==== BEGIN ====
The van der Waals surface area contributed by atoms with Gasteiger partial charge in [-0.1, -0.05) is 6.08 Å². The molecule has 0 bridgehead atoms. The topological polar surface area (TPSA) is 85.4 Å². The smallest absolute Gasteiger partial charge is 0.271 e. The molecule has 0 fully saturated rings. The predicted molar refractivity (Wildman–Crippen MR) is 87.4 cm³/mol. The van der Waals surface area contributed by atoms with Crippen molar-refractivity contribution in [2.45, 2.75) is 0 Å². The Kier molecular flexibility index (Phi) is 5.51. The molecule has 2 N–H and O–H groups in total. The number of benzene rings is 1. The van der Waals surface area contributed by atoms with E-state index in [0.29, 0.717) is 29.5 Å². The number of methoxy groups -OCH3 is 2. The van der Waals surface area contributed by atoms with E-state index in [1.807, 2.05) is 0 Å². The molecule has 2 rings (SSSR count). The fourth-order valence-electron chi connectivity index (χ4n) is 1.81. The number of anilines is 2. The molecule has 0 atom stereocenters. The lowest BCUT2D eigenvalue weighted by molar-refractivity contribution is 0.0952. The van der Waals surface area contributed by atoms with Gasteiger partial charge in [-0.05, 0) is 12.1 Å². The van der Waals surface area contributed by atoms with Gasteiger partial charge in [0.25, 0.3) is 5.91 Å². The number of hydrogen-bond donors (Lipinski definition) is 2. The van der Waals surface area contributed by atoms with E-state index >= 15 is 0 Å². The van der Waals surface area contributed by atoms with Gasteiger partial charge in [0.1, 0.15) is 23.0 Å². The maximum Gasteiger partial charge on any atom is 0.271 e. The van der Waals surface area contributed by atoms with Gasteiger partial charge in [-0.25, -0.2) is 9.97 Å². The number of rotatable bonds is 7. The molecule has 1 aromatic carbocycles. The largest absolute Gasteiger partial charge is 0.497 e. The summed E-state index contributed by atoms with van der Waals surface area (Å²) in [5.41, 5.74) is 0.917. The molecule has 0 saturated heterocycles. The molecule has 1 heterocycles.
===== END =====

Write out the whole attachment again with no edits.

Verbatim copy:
The van der Waals surface area contributed by atoms with Gasteiger partial charge in [-0.1, -0.05) is 6.08 Å². The molecule has 0 bridgehead atoms. The topological polar surface area (TPSA) is 85.4 Å². The smallest absolute Gasteiger partial charge is 0.271 e. The molecule has 0 fully saturated rings. The predicted molar refractivity (Wildman–Crippen MR) is 87.4 cm³/mol. The van der Waals surface area contributed by atoms with Crippen molar-refractivity contribution in [2.45, 2.75) is 0 Å². The Kier molecular flexibility index (Phi) is 5.51. The molecule has 2 N–H and O–H groups in total. The number of benzene rings is 1. The van der Waals surface area contributed by atoms with E-state index in [0.29, 0.717) is 29.5 Å². The number of methoxy groups -OCH3 is 2. The van der Waals surface area contributed by atoms with E-state index in [1.807, 2.05) is 0 Å². The molecule has 2 rings (SSSR count). The fourth-order valence-electron chi connectivity index (χ4n) is 1.81. The number of anilines is 2. The molecule has 0 atom stereocenters. The lowest BCUT2D eigenvalue weighted by molar-refractivity contribution is 0.0952. The van der Waals surface area contributed by atoms with Gasteiger partial charge in [-0.05, 0) is 12.1 Å². The van der Waals surface area contributed by atoms with Gasteiger partial charge in [0.25, 0.3) is 5.91 Å². The number of hydrogen-bond donors (Lipinski definition) is 2. The van der Waals surface area contributed by atoms with E-state index >= 15 is 0 Å². The van der Waals surface area contributed by atoms with Gasteiger partial charge in [0.1, 0.15) is 23.0 Å². The maximum Gasteiger partial charge on any atom is 0.271 e. The van der Waals surface area contributed by atoms with Gasteiger partial charge in [-0.25, -0.2) is 9.97 Å². The number of rotatable bonds is 7. The molecule has 1 aromatic carbocycles. The largest absolute Gasteiger partial charge is 0.497 e. The summed E-state index contributed by atoms with van der Waals surface area (Å²) in [5.41, 5.74) is 0.917. The molecule has 0 saturated heterocycles. The molecule has 1 heterocycles.